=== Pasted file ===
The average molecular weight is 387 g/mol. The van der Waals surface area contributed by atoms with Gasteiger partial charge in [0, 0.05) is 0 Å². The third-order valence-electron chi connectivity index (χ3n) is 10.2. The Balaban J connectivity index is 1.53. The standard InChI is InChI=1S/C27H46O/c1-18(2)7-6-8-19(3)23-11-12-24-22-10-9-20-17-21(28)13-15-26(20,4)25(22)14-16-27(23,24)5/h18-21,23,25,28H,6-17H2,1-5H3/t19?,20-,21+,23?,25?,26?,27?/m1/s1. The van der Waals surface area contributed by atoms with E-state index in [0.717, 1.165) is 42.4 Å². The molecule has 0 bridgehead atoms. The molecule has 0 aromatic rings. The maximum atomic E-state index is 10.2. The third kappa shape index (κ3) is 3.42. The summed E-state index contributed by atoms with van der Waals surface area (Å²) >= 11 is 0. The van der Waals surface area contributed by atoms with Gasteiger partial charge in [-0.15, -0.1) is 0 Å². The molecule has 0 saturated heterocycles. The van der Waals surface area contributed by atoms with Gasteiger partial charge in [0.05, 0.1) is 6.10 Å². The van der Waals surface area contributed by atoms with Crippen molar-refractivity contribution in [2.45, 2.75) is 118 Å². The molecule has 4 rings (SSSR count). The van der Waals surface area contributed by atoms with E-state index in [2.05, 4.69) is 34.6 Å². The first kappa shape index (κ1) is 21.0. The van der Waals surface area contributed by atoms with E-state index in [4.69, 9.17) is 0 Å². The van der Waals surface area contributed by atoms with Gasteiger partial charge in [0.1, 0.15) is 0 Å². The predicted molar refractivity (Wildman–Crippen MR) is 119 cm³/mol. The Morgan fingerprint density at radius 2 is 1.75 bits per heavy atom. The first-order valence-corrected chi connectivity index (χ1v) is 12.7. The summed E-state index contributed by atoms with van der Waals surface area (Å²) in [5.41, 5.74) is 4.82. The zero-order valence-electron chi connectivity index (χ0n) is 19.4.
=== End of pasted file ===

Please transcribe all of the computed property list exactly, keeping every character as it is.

The average molecular weight is 387 g/mol. The van der Waals surface area contributed by atoms with Gasteiger partial charge in [0, 0.05) is 0 Å². The third-order valence-electron chi connectivity index (χ3n) is 10.2. The Balaban J connectivity index is 1.53. The standard InChI is InChI=1S/C27H46O/c1-18(2)7-6-8-19(3)23-11-12-24-22-10-9-20-17-21(28)13-15-26(20,4)25(22)14-16-27(23,24)5/h18-21,23,25,28H,6-17H2,1-5H3/t19?,20-,21+,23?,25?,26?,27?/m1/s1. The van der Waals surface area contributed by atoms with E-state index in [0.717, 1.165) is 42.4 Å². The molecule has 0 bridgehead atoms. The molecule has 0 aromatic rings. The maximum atomic E-state index is 10.2. The third kappa shape index (κ3) is 3.42. The summed E-state index contributed by atoms with van der Waals surface area (Å²) >= 11 is 0. The van der Waals surface area contributed by atoms with Gasteiger partial charge in [-0.15, -0.1) is 0 Å². The molecule has 0 saturated heterocycles. The van der Waals surface area contributed by atoms with Gasteiger partial charge in [0.05, 0.1) is 6.10 Å². The van der Waals surface area contributed by atoms with Crippen molar-refractivity contribution in [2.45, 2.75) is 118 Å². The molecule has 4 rings (SSSR count). The van der Waals surface area contributed by atoms with E-state index in [2.05, 4.69) is 34.6 Å². The first kappa shape index (κ1) is 21.0. The van der Waals surface area contributed by atoms with E-state index in [4.69, 9.17) is 0 Å². The van der Waals surface area contributed by atoms with Gasteiger partial charge in [0.1, 0.15) is 0 Å². The predicted molar refractivity (Wildman–Crippen MR) is 119 cm³/mol. The Morgan fingerprint density at radius 2 is 1.75 bits per heavy atom. The first-order valence-corrected chi connectivity index (χ1v) is 12.7. The summed E-state index contributed by atoms with van der Waals surface area (Å²) in [5.41, 5.74) is 4.82. The zero-order valence-electron chi connectivity index (χ0n) is 19.4.